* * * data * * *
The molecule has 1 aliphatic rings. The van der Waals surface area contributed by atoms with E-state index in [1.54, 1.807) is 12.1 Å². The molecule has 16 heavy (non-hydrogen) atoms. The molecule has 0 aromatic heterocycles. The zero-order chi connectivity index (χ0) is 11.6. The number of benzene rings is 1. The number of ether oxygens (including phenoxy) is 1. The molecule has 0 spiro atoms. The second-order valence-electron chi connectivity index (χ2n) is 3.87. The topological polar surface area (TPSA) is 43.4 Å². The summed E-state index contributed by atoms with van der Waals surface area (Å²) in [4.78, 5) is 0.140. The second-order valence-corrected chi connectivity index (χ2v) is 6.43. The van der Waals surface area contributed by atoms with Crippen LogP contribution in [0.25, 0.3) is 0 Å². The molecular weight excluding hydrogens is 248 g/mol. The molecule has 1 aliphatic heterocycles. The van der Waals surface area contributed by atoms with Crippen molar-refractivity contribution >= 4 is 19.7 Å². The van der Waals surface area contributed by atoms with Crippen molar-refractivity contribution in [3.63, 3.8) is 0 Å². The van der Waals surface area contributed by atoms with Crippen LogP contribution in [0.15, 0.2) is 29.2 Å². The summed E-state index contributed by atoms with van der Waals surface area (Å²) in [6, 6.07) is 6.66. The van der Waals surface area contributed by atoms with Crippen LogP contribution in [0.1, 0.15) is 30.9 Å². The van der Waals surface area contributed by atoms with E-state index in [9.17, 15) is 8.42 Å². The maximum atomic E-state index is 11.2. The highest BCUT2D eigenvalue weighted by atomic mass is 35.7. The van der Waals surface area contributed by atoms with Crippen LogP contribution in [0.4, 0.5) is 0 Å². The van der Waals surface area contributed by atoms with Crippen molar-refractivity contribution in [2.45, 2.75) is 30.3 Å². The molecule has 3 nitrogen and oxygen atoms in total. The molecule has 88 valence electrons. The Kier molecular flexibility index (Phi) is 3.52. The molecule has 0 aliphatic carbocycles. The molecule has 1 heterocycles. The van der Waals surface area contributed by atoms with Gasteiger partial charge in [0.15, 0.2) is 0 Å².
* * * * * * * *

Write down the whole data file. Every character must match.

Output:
The molecule has 1 aliphatic rings. The van der Waals surface area contributed by atoms with E-state index in [1.54, 1.807) is 12.1 Å². The molecule has 16 heavy (non-hydrogen) atoms. The molecule has 0 aromatic heterocycles. The zero-order chi connectivity index (χ0) is 11.6. The number of benzene rings is 1. The number of ether oxygens (including phenoxy) is 1. The molecule has 0 spiro atoms. The second-order valence-electron chi connectivity index (χ2n) is 3.87. The topological polar surface area (TPSA) is 43.4 Å². The summed E-state index contributed by atoms with van der Waals surface area (Å²) in [4.78, 5) is 0.140. The second-order valence-corrected chi connectivity index (χ2v) is 6.43. The van der Waals surface area contributed by atoms with Crippen LogP contribution in [0.25, 0.3) is 0 Å². The molecular weight excluding hydrogens is 248 g/mol. The molecule has 1 aliphatic heterocycles. The van der Waals surface area contributed by atoms with Crippen molar-refractivity contribution >= 4 is 19.7 Å². The van der Waals surface area contributed by atoms with Crippen molar-refractivity contribution in [3.63, 3.8) is 0 Å². The van der Waals surface area contributed by atoms with Crippen LogP contribution in [0.15, 0.2) is 29.2 Å². The summed E-state index contributed by atoms with van der Waals surface area (Å²) in [6, 6.07) is 6.66. The van der Waals surface area contributed by atoms with Crippen LogP contribution in [0.1, 0.15) is 30.9 Å². The van der Waals surface area contributed by atoms with E-state index in [9.17, 15) is 8.42 Å². The maximum atomic E-state index is 11.2. The highest BCUT2D eigenvalue weighted by atomic mass is 35.7. The van der Waals surface area contributed by atoms with Crippen LogP contribution in [0.4, 0.5) is 0 Å². The van der Waals surface area contributed by atoms with Crippen molar-refractivity contribution in [2.45, 2.75) is 30.3 Å². The molecule has 3 nitrogen and oxygen atoms in total. The molecule has 88 valence electrons. The Kier molecular flexibility index (Phi) is 3.52. The molecule has 0 aliphatic carbocycles. The molecule has 1 heterocycles. The van der Waals surface area contributed by atoms with Gasteiger partial charge in [0.15, 0.2) is 0 Å².